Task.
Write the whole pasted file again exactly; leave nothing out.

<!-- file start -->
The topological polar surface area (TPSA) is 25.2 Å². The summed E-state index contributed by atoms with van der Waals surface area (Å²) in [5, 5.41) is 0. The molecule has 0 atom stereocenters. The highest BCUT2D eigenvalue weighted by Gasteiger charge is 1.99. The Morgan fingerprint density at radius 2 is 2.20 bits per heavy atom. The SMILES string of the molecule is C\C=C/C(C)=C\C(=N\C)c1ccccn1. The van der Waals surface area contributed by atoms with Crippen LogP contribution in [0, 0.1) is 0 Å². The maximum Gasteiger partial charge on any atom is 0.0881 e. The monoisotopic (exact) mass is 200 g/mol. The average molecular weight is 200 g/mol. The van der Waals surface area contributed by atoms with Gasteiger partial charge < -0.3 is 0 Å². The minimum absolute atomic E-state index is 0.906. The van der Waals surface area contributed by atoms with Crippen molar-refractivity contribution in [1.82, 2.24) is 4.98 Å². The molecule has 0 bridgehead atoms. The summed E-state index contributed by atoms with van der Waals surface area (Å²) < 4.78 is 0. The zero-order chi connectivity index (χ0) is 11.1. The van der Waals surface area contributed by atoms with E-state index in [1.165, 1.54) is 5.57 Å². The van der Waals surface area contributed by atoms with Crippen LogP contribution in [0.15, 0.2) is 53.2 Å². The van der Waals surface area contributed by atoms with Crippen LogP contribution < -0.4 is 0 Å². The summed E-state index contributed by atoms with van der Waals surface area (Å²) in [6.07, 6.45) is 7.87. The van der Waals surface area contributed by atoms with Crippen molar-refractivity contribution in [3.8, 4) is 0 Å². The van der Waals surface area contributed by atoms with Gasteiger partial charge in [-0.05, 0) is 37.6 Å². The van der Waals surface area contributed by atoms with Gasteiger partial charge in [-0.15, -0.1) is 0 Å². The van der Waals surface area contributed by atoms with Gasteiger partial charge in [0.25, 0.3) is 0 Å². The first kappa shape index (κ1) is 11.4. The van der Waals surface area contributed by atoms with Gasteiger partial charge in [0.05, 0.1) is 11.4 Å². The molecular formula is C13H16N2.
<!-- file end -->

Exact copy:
The topological polar surface area (TPSA) is 25.2 Å². The summed E-state index contributed by atoms with van der Waals surface area (Å²) in [5, 5.41) is 0. The molecule has 0 atom stereocenters. The highest BCUT2D eigenvalue weighted by Gasteiger charge is 1.99. The Morgan fingerprint density at radius 2 is 2.20 bits per heavy atom. The SMILES string of the molecule is C\C=C/C(C)=C\C(=N\C)c1ccccn1. The van der Waals surface area contributed by atoms with Crippen LogP contribution in [0, 0.1) is 0 Å². The maximum Gasteiger partial charge on any atom is 0.0881 e. The monoisotopic (exact) mass is 200 g/mol. The average molecular weight is 200 g/mol. The van der Waals surface area contributed by atoms with Gasteiger partial charge < -0.3 is 0 Å². The minimum absolute atomic E-state index is 0.906. The van der Waals surface area contributed by atoms with Crippen molar-refractivity contribution in [1.82, 2.24) is 4.98 Å². The molecule has 0 bridgehead atoms. The summed E-state index contributed by atoms with van der Waals surface area (Å²) < 4.78 is 0. The zero-order chi connectivity index (χ0) is 11.1. The van der Waals surface area contributed by atoms with E-state index in [1.165, 1.54) is 5.57 Å². The van der Waals surface area contributed by atoms with Crippen LogP contribution in [0.15, 0.2) is 53.2 Å². The van der Waals surface area contributed by atoms with Crippen LogP contribution < -0.4 is 0 Å². The summed E-state index contributed by atoms with van der Waals surface area (Å²) in [6.07, 6.45) is 7.87. The van der Waals surface area contributed by atoms with Crippen molar-refractivity contribution in [3.8, 4) is 0 Å². The van der Waals surface area contributed by atoms with Gasteiger partial charge in [-0.05, 0) is 37.6 Å². The van der Waals surface area contributed by atoms with Gasteiger partial charge in [-0.15, -0.1) is 0 Å². The van der Waals surface area contributed by atoms with Gasteiger partial charge in [0.25, 0.3) is 0 Å². The first kappa shape index (κ1) is 11.4. The van der Waals surface area contributed by atoms with Gasteiger partial charge in [0.05, 0.1) is 11.4 Å². The molecular formula is C13H16N2.